NLD government frees political prisoners and activists. The National League for Democracy government on April 9 released 113 political prisoners, two days after State Counsellor Aung San Suu Kyi announced plans to free political prisoners and detained activists as soon as possible. The new government also dropped charges against more than 60 student activists who had been on trial for being involved in last year’s protest against a new education law. The Thailand-based Assistance Association for Political Prisoners estimates that more than 400 political prisoners in Myanmar are awaiting trial.


Air Force prepares to deploy Skyshield air defense systems to Natuna Islands. The Indonesian air force is preparing to deploy four units of the Skyshield air defense systems along the Ranai air base in the Natuna Islands facing the South China Sea, according to an April 5 report by IHS Jane’s. According to the report, Commander-in-Chief General Gatot Nurmantyo informed the commission on defense, intelligence, and foreign affairs in the Indonesian House of Representatives of the deployment during a recent meeting. Nurmantyo reportedly requested $90 million to fund the acquisition of more medium-range air defense systems and fighter aircraft.

Indonesian finance minister wants to pursue U.S. tech companies for back taxes. Finance Minister Bambang Brodjonegoro on April 6 said Indonesia will pursue back taxes from Facebook, Google, Twitter, and Yahoo. According to Bambang, the companies have enjoyed lower taxes for the past few years by running their businesses as representative offices. The minister said Google, Facebook, and Twitter, which were recently forced to incorporate in Indonesia, will now be subject to local taxes. Indonesia has been struggling to meet its 2016 tax collection target of $117 billion.

Pertamina eyes $651 million in savings from liquidation of Petral Group. The president director of state-owned oil and gas company Pertamina, Dwi Soetjipto, on April 4 said that the liquidation of Petral and its two subsidiaries in Hong Kong and Singapore should be completed by the middle of 2016. Petral, which was responsible for managing Pertamina’s oil imports, had been plagued by corruption charges. Pertamina last year decided to dissolve the group and manage its crude oil and fuel oil imports directly. With the dissolution of Petral and its subsidiaries, Pertamina expects to save approximately $651 million.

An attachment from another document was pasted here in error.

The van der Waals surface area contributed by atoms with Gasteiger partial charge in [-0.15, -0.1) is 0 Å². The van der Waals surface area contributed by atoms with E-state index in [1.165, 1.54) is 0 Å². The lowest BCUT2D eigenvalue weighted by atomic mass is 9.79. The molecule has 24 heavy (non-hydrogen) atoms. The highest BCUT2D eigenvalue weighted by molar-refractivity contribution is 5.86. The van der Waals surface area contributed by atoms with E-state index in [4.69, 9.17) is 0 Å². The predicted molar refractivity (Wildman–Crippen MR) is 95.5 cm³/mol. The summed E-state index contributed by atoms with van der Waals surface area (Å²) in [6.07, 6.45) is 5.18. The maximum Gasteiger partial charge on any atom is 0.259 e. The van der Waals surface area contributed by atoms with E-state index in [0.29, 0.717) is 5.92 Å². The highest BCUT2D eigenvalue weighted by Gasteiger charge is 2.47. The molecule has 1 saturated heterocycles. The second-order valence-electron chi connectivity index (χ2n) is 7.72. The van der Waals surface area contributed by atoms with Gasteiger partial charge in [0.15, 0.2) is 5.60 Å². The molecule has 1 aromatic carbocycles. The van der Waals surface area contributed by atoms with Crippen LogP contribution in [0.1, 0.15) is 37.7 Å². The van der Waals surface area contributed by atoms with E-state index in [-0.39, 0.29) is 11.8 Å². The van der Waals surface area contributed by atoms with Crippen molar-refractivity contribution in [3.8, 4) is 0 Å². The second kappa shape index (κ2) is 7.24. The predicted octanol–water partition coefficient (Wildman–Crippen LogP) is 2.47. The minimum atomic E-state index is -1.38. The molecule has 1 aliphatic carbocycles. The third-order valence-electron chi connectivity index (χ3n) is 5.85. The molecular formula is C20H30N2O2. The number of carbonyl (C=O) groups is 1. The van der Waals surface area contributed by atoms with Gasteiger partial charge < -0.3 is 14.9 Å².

Indonesia calls on China to return illegal fishing vessel; blows up 23 more foreign fishing boats. Minister of Fisheries and Maritime Affairs Susi Pudjiastuti on April 1 called on China to hand over the fishing boat that was rammed free by the Chinese Coast Guard after it was detained for illegal fishing by an Indonesian vessel near Natuna Islands. Susi also said China should not “bully” smaller countries, and added that she believed the Chinese government will decide to hand over the vessel. Meanwhile, Indonesia on April 5 blew up 10 Malaysian and 13 Vietnamese boats that were caught fishing illegally in Indonesian waters.

Coca-Cola to open $63 million mega distribution center in Surabaya. The president director of Coca-Cola’s Indonesia unit, Kadir Gunduz, on April 1 said the beverage maker will open a $63 million mega distribution center in Surabaya, which is expected to begin operations in late 2016. Indonesia has become one of Coca-Cola’s largest markets, with sales growing by nearly 9 percent between 2014 and 2015. Coca-Cola last year injected $500 million into the country to expand its operations, and currently has mega distribution centers in Cibitung, Medan, and Semarang.

Indonesian vessel hijacked to the Philippines, Special Forces preparing to help rescue hostages. The Indonesian Embassy in Manila on March 28 said Indonesian fishing vessel Adnan 12 had been hijacked and its 10 crew members had been taken as hostages in the Philippines. The terrorist group Abu Sayyaf in the southern Philippines later said it was responsible for the kidnapping, and demanded a $1 million ransom for the release of hostages. The Indonesian police and military have formed a special task force to rescue the sailors should the Philippine government approve the operation.


New prime minister takes office. The National Assembly on April 7 elected Nguyen Xuan Phuc as Vietnam’s new prime minister, after the Politburo and Central Committee of the Vietnamese Communist Party put forward Phuc’s name for the post in January. Phuc, who was a deputy prime minister under former premier Nguyen Tan Dung, pledged to defend Vietnam’s sovereignty, fight corruption, and improve conditions for business in his first official speech as prime minister.

U.S. religious envoy makes study trip across Vietnam, including in Central Highlands. David N. Saperstein, U.S. ambassador-at-large for international religious freedom, said during his visit to Vietnam from March 26 to 31 that Vietnam is “moving in the right direction” on legal religious freedom. Saperstein met with government, religious, and other civil leaders in the central provinces of Kontum and Gia Lai, home to a number of Vietnam’s ethnic minorities. He said, however, that problems remain in areas, such as authorities’ harassment of unregistered churches in ethnic minority communities.